Facebook experiment

All your Facebook posts in a test tube. Being watched!


The role of psychology in advertising, PR and, indeed, in any kind of publicity has been well known and exploited for years. I’m sure you will have seen adverts for loan companies where the family is drowning in bills while melancholy music plays in the background, the colours are all subdued and everyone wears a frown. Cut to a few minutes later when a finance company makes everything right and suddenly the sun is shining, the colours are vibrant and the whole family is merrily skipping through a field picking daisies.

The whole idea is to make you feel bad, then a lot better. The viewer empathises with what they are seeing on the screen and this effect is used all over the media to make you want to feel good about a product, and buy it.

But what about other mediums? More people are reading things online now, whether it be on their computer, iPad or mobile phone. Could the fact that we’re consuming so much information be influencing the way we act?

Facebook decided to find out in a very controversial experiment (http://www.pnas.org/content/111/24/8788.full) in which they altered nearly 700,000 news feeds to see what happened. The experiment involved removing emotionally negative posts from one group and emotionally positive posts from another group. The results were probably not surprising:

When positive expressions were reduced, people produced fewer positive posts and more negative posts; when negative expressions were reduced, the opposite pattern occurred. These results indicate that emotions expressed by others on Facebook influence our own emotions, constituting experimental evidence for massive-scale contagion via social networks.

But there’s a more interesting (sinister?) point made as well:

This work also suggests that, in contrast to prevailing assumptions, in-person interaction and non-verbal cues are not strictly necessary for emotional contagion, and that the observation of others’ positive experiences constitutes a positive experience for people.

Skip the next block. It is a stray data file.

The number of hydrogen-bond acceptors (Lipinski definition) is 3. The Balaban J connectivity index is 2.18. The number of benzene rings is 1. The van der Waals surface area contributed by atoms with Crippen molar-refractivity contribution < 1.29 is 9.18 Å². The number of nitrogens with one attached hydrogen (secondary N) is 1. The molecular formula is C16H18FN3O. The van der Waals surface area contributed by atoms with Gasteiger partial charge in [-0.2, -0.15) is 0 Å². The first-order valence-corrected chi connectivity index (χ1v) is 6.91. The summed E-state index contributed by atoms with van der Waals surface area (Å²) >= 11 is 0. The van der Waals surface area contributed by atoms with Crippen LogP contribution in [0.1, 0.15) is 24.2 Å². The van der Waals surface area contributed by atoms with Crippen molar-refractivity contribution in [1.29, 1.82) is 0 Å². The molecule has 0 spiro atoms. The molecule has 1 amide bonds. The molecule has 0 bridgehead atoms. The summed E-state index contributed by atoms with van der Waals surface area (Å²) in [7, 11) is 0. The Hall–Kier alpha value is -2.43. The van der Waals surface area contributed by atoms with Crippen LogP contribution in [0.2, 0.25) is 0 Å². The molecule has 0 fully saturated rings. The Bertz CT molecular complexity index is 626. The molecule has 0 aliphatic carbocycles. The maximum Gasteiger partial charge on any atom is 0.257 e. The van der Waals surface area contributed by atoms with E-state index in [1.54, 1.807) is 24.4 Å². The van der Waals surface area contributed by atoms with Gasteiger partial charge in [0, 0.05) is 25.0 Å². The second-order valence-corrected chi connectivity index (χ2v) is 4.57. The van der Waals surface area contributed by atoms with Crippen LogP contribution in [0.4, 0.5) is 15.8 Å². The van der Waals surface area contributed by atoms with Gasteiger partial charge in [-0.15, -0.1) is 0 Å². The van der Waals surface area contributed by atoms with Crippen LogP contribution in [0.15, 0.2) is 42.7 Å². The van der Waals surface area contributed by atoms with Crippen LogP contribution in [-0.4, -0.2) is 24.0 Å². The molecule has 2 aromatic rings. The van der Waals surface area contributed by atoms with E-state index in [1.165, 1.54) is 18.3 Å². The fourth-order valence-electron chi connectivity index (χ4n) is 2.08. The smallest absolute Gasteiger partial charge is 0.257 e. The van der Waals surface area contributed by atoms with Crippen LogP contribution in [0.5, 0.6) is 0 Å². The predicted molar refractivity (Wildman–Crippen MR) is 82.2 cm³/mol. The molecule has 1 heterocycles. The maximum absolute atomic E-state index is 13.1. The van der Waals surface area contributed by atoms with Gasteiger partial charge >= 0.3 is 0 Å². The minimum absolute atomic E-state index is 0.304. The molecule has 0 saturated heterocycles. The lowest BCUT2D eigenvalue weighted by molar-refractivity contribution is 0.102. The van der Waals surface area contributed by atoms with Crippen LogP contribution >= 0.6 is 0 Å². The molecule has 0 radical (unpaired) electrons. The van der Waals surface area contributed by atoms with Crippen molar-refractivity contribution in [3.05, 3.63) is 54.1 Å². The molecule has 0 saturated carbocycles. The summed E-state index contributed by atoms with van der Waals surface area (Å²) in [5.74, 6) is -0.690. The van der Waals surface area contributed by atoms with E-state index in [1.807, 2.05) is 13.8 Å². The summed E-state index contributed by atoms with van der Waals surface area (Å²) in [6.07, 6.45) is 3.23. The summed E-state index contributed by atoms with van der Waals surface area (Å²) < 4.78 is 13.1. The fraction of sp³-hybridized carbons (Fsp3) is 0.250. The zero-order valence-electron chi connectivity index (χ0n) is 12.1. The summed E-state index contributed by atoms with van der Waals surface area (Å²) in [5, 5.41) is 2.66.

Now we all know what Facebook is like and I’m sure we’ve seen people get incredibly angry at posts every now and then, but this report seems to suggest that rather than being a simple outpouring of emotion, it can cause contagion – i.e. the person reading the negative post is more likely to post something negative and vice versa.

Is this new?

Marketing is all about educating and influencing people. There would not be an advertising industry if it weren’t for the fact people can have their emotions affected by media. In the PR industry, we don’t just provide a bunch of statistics next to a competitors’ statistics and ask people to make a rational choice because people don’t make rational choices. People make choices based on their emotions and all forms of advertising, PR and digital marketing aim to target those emotions to make an impact. The ultimate aim is to get people to buy your product rather than someone else’s and then evangelise about it – the contagion effect found by Facebook’s experiment.

And then there’s the question of ethics. Should Facebook even have done this study? Well it is within their terms and conditions but the Information Commissioner’s Office has said it will be questioning the company over the study, so the story may not end with the T&Cs.

Whatever the outcome of the ICO’s investigation, this experiment does expose some uncomfortable questions about the personalisation of search. Today more than ever, we are  surrounded by data that is personalised based upon our previous interactions with the internet. Google, Amazon and Netflix (to mention just a handful) all feed us results based on what these systems “learn” about what we search for and what we interact with – where will it end?

And what happens when the machines get it wrong?

Experiments like this are going on all the time as advertisers and marketing people try their level best to get their messages in front of people. We shouldn’t be surprised when we see this happen and we should expect it to happen more.